Looking to better promote our full-featured software platform to external developers, I decided we should lead by example.
After investing a great deal of energy in overhauling the publicly available programming interface to our cloud-based platform, our company was ready to release it to the masses. Our marketing team was developing a campaign to promote our revamped REST API but I felt that something was missing.
What drove this decision
Our original, SOAP-based programming interface, while feature-rich, was considered outdated and had truly lost favor with external software developers. It was time to embrace the new RESTful paradigm and we knew that we had some work to do to reengage this audience.
So, in tandem with the launch of the new REST API itself, the company was erecting a developer-focused, community-style web site to include a full set of method-level documentation and source code examples. We also planned to highlight a few partners and customers that had invested in the new API and who had built their own integrations to our platform.
But to really show off the power of this new API, to lead by example, we needed to do even more.
The decision: Build our own API-based application as a reference model for the developer community
Several months before this decision, our Product team had started plans to deliver a lightweight, mobile-friendly application that would help our customers gain insight into the business processes that they were automating with our platform. However, we had not landed on the specific architecture we would use to build this new application.
This decision to create a reference app for the REST interface helped us connect a few important dots. We now had a path forward that would showcase the new API while also delivering value to our customer base.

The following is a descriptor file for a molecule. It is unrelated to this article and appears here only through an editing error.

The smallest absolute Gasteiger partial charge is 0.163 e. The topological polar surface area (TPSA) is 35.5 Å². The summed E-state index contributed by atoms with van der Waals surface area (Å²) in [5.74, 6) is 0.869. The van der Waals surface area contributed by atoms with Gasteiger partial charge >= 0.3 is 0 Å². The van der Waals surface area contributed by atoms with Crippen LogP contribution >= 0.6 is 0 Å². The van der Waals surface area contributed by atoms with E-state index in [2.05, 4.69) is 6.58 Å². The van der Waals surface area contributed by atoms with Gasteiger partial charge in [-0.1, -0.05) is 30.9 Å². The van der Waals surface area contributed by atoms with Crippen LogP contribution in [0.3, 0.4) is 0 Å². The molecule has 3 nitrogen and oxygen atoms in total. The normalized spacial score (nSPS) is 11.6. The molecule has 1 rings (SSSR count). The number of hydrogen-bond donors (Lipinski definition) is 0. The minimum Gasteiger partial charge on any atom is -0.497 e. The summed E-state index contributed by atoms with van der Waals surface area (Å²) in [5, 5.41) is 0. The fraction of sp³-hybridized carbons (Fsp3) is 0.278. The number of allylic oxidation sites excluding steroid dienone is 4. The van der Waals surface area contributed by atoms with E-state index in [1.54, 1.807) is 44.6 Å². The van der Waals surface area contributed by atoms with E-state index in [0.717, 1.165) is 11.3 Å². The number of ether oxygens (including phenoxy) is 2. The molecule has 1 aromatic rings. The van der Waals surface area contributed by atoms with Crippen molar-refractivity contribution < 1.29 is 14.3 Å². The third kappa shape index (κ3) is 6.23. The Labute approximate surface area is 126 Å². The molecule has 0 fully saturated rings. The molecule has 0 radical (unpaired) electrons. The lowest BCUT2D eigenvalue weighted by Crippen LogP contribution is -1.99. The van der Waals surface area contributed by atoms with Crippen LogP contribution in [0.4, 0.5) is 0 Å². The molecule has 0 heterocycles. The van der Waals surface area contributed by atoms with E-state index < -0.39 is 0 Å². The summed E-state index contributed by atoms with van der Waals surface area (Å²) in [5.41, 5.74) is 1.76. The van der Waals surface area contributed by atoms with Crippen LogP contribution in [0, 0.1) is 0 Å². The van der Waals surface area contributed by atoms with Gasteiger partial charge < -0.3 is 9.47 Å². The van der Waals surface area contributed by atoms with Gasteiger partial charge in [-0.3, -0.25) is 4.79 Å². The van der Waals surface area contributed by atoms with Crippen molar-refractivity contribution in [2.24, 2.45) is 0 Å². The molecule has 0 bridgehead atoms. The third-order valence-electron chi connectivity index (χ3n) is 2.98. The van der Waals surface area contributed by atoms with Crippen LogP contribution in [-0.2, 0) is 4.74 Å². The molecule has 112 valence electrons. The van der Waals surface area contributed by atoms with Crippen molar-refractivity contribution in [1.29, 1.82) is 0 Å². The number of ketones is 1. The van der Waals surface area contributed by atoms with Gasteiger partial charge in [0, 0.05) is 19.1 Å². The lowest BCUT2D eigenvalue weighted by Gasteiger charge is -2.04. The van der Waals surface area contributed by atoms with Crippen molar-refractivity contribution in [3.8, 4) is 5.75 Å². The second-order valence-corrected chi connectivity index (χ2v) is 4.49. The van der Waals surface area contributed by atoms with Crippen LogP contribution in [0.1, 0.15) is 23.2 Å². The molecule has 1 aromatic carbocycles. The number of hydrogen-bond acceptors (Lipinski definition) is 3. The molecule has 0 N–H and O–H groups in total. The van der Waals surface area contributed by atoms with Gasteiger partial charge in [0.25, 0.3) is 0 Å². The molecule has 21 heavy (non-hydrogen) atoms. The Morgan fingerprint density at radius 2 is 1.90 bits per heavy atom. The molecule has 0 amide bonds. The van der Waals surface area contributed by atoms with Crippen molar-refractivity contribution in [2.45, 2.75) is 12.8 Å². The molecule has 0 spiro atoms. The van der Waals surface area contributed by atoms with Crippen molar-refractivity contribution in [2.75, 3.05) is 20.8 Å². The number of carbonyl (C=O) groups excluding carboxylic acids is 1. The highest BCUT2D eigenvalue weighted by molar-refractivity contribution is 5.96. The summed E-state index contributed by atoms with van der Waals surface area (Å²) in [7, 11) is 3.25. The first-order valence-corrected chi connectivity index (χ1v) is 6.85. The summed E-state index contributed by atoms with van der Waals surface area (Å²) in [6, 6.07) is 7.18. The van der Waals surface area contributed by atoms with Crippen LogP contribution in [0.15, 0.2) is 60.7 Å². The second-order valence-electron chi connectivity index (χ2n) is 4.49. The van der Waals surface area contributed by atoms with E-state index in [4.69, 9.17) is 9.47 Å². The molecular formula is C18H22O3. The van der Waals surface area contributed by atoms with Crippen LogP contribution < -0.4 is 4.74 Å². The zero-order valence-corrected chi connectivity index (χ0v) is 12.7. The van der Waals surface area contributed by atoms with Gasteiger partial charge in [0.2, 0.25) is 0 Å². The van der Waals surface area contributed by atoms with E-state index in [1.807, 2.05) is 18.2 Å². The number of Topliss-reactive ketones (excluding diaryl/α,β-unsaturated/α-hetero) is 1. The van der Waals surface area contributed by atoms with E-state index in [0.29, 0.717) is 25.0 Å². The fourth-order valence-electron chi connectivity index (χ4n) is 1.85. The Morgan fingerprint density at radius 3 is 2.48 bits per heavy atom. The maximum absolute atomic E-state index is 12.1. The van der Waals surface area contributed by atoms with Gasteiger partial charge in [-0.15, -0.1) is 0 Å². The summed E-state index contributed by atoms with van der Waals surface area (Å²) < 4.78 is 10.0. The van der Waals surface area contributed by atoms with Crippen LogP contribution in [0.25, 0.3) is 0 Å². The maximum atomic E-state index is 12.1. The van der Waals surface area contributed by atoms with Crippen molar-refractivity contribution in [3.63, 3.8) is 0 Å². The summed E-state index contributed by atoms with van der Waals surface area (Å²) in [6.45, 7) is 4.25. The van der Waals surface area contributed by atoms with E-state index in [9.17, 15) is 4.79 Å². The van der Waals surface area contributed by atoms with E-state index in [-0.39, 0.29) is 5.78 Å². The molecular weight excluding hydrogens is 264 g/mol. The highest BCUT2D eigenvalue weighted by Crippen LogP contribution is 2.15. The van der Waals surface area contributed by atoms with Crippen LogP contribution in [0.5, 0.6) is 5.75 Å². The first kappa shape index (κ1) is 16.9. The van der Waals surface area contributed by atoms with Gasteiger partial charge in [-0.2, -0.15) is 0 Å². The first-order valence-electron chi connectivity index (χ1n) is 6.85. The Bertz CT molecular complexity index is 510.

Plan of attack
To pull this off, we first had to put ourselves in the mindset of the external developer - which was a bit harder than we expected. We would build our new mobile application as if we were operating entirely from outside the organization. We would try to limit our use of any internal tools or frameworks to artificially accelerate development or to negotiate deployment shortcuts. Only after we went through what our target audience would experience would we truly appreciate the effort involved.
The details of our implementation, which covers everything from negotiating API keys, session authentication and runtime usage governors to UX library components, responsive design, and error handling are beyond the scope of this post. What is more interesting perhaps is that we decided to chronicle the entire experience and share it publicly on the developer community site.
The greatest impact of this decision was a delay in getting our new mobile application to market. Choosing to go the full API route resulted in more time being spent configuring and troubleshooting the code for our mobile application - AND debugging the API itself.
There were up front costs and delays while we developed a parallel release environment and deployment schedule, separate from our primary code base; however, this ultimately helped us deliver iterations of the mobile application much more frequently as it could evolve independently without any direct dependencies on the underlying platform.
In the end, we would deliver our mobile application to happy customers who were completely unaware of our internal implementation decisions. But the payoff was magnified as we also delivered a complete application blueprint to external developers looking to embrace the platform.
Look for more reports from theProductPath around product investments, go to market choices, and software platform promotion here on PM Decisions.